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The Most Famous Red Grape in Italy

Sangiovese is arguably Italy’s most famous red variety, and definitely its most planted.

With such extensive vineyard area, the quality of the wines produced can vary dramatically, but at its best it provides the base for top class Chianti, Brunello di Montalcino, and the famed Super Tuscans.

Sangiovese literally means “the blood of Jove” and is believed to date all the way back to the Etruscans.  It wasn’t until the 18th century, however, that it took a foothold in Tuscany with “hard and acidic” grapes for blending purposes.

1883 was a standout year as it was the first time Sangiovese had been blended with Canaiolo to make the basic blend for what we still know to this day as the wines of Chianti.

There are dozens of clones of Sangiovese planted around Italy, and modern thinking is to plant as many together as possible in mass selection sites.  Research is focused on pairing clones with soils and microclimate to map out the future for the top red wines of Central Italy.


Sangiovese is famed for its flavours of dark cherries, raspberries, black plums, and often an herbal tomato leaf note.

Oak maturation and bottle ageing can add tobacco and leather aromas.

Style Range

Sangiovese is most commonly vinified into dry red table wines, either varietal or blends.


Sangiovese ripens slow and late, and its thin skins are prone to rot.  Growing regions need a warm, dry autumn well into October.

In hot years Sangiovese wines are rich, alcoholic, and long lived.  In cool years, however, they can be high in acid and full of harsh tannins, which is exacerbated by over-production.

The colour of Sangiovese wines is often gloriously garnet, with a brown tinge that results from its propensity to oxidise readily.

Food Pairings

The rich fruit and tomato leaf aromas make Sangiovese a perfect pairing for anything with a sweet tomato base, like pizzas and pasta sauces.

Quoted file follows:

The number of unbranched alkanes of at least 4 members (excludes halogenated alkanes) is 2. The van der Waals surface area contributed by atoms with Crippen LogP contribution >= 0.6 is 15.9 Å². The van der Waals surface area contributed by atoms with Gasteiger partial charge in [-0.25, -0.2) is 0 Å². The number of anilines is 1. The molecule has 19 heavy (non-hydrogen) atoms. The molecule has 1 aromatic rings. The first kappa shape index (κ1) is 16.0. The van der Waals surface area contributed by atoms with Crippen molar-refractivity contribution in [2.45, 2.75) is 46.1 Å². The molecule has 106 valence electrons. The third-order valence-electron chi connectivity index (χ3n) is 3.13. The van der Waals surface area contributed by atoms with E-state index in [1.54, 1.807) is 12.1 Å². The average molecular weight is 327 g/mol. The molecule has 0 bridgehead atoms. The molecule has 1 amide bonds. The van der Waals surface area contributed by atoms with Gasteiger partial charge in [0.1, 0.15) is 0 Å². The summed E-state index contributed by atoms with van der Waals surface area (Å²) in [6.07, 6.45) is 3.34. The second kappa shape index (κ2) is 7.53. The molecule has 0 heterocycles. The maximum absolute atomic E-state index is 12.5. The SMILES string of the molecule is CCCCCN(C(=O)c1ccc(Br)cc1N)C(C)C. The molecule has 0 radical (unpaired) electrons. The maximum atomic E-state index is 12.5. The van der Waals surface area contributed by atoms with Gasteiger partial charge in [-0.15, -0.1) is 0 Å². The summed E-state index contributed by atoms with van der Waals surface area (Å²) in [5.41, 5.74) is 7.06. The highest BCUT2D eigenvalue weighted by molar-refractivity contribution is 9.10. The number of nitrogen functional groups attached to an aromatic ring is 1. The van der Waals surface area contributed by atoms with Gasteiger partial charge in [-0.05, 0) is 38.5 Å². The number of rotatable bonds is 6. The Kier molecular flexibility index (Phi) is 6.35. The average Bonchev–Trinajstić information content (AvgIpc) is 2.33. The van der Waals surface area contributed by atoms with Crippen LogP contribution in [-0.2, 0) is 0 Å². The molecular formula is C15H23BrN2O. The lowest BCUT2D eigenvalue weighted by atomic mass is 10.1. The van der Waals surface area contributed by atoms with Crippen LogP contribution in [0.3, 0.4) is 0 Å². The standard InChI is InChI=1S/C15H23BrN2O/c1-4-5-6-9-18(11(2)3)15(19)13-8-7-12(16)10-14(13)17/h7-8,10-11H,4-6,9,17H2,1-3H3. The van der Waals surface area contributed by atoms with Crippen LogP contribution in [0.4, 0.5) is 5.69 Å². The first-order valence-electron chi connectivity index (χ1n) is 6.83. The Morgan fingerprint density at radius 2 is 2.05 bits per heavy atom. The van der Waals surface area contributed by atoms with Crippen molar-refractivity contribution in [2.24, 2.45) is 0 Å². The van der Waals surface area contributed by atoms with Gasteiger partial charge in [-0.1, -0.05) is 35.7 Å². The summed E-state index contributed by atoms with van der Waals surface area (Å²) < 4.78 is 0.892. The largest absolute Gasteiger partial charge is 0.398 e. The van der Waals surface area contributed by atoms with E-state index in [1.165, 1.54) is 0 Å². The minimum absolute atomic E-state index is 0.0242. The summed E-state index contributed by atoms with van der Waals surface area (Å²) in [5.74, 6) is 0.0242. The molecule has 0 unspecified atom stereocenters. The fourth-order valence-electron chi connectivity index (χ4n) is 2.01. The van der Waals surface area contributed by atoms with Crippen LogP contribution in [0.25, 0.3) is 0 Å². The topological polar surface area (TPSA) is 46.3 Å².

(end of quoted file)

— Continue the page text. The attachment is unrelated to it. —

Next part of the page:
Growing Regions

Sangiovese enjoys the limestone escarpments and the exposures of the south side of the Tuscan hills, meaning that the grapes ripen readily, barring a very difficult year.

Sangiovese is the grape behind the high quality Chianti, Brunello di Montalcino DOCG and the base to Vino Nobile di Montepulciano.

Where Sangiovese really caught the attention was the super premium blends of Toscana IGT, which became known as the “Super Tuscans” and blends with Merlot, Cabernet Sauvignon and Cabernet Franc.

Sangiovese is a workhorse grape in nearly all the remaining wine regions of Italy, from Lombardia in the north and to Campania in the south.

Some of the best non-Tuscan examples come from Umbria with Torgiano DOCG and Montefalco DOCG.

In southern Italy Sangiovese is mostly used for blending with local grapes as many producers search fro the next “Super Tuscan”.

Italian immigrants have taken Sangiovese to Mendoza in Argentina and to higher altitude spots in Australia.

The success of Super Tuscans in the 1980s and 1990s meant that plantings in California shot up 2000% percent by the turn of the century, with vines planted n Napa, Sonoma, San Luis Obispo, and Santa Barbara.  The producers are seeing big improvements as the vines age and develop.

Wanderlust’s Sangiovese selection

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